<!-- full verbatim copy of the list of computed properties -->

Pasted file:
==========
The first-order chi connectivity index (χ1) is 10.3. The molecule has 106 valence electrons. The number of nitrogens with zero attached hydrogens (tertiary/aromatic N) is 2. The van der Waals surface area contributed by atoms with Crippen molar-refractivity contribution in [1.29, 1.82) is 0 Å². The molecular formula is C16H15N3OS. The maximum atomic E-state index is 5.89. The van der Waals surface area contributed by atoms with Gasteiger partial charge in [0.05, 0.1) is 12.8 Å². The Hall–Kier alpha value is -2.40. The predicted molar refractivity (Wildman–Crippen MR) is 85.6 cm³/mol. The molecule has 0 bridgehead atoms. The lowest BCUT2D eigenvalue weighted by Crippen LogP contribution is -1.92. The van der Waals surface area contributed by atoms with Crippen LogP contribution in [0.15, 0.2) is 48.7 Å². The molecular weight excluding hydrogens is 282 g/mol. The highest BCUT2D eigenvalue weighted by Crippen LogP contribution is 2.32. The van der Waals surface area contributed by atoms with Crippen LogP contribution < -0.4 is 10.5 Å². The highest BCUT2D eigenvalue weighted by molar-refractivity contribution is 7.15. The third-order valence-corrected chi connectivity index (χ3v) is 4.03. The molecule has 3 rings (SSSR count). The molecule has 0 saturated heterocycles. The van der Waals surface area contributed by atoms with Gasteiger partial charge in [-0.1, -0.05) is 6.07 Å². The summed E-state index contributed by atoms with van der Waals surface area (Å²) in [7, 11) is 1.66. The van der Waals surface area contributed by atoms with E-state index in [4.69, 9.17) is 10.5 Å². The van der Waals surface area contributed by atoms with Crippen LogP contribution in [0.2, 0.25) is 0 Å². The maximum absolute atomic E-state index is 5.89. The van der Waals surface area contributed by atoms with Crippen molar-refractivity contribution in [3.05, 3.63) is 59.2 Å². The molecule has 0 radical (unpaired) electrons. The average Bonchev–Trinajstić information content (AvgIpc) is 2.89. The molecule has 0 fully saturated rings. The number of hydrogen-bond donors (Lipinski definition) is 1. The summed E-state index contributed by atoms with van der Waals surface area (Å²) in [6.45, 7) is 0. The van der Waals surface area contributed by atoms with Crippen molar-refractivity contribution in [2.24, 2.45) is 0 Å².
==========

The first-order chi connectivity index (χ1) is 10.3. The molecule has 106 valence electrons. The number of nitrogens with zero attached hydrogens (tertiary/aromatic N) is 2. The van der Waals surface area contributed by atoms with Crippen molar-refractivity contribution in [1.29, 1.82) is 0 Å². The molecular formula is C16H15N3OS. The maximum atomic E-state index is 5.89. The van der Waals surface area contributed by atoms with Gasteiger partial charge in [0.05, 0.1) is 12.8 Å². The Hall–Kier alpha value is -2.40. The predicted molar refractivity (Wildman–Crippen MR) is 85.6 cm³/mol. The molecule has 0 bridgehead atoms. The lowest BCUT2D eigenvalue weighted by Crippen LogP contribution is -1.92. The van der Waals surface area contributed by atoms with Crippen LogP contribution in [0.15, 0.2) is 48.7 Å². The molecular weight excluding hydrogens is 282 g/mol. The highest BCUT2D eigenvalue weighted by Crippen LogP contribution is 2.32. The van der Waals surface area contributed by atoms with Crippen LogP contribution < -0.4 is 10.5 Å². The highest BCUT2D eigenvalue weighted by molar-refractivity contribution is 7.15. The third-order valence-corrected chi connectivity index (χ3v) is 4.03. The molecule has 3 rings (SSSR count). The molecule has 0 saturated heterocycles. The van der Waals surface area contributed by atoms with Gasteiger partial charge in [-0.1, -0.05) is 6.07 Å². The summed E-state index contributed by atoms with van der Waals surface area (Å²) in [7, 11) is 1.66. The van der Waals surface area contributed by atoms with E-state index in [4.69, 9.17) is 10.5 Å². The van der Waals surface area contributed by atoms with Crippen LogP contribution in [0.2, 0.25) is 0 Å². The maximum absolute atomic E-state index is 5.89. The van der Waals surface area contributed by atoms with Crippen molar-refractivity contribution in [3.05, 3.63) is 59.2 Å². The molecule has 0 radical (unpaired) electrons. The average Bonchev–Trinajstić information content (AvgIpc) is 2.89. The molecule has 0 fully saturated rings. The number of hydrogen-bond donors (Lipinski definition) is 1. The summed E-state index contributed by atoms with van der Waals surface area (Å²) in [6.45, 7) is 0. The van der Waals surface area contributed by atoms with Crippen molar-refractivity contribution in [2.24, 2.45) is 0 Å².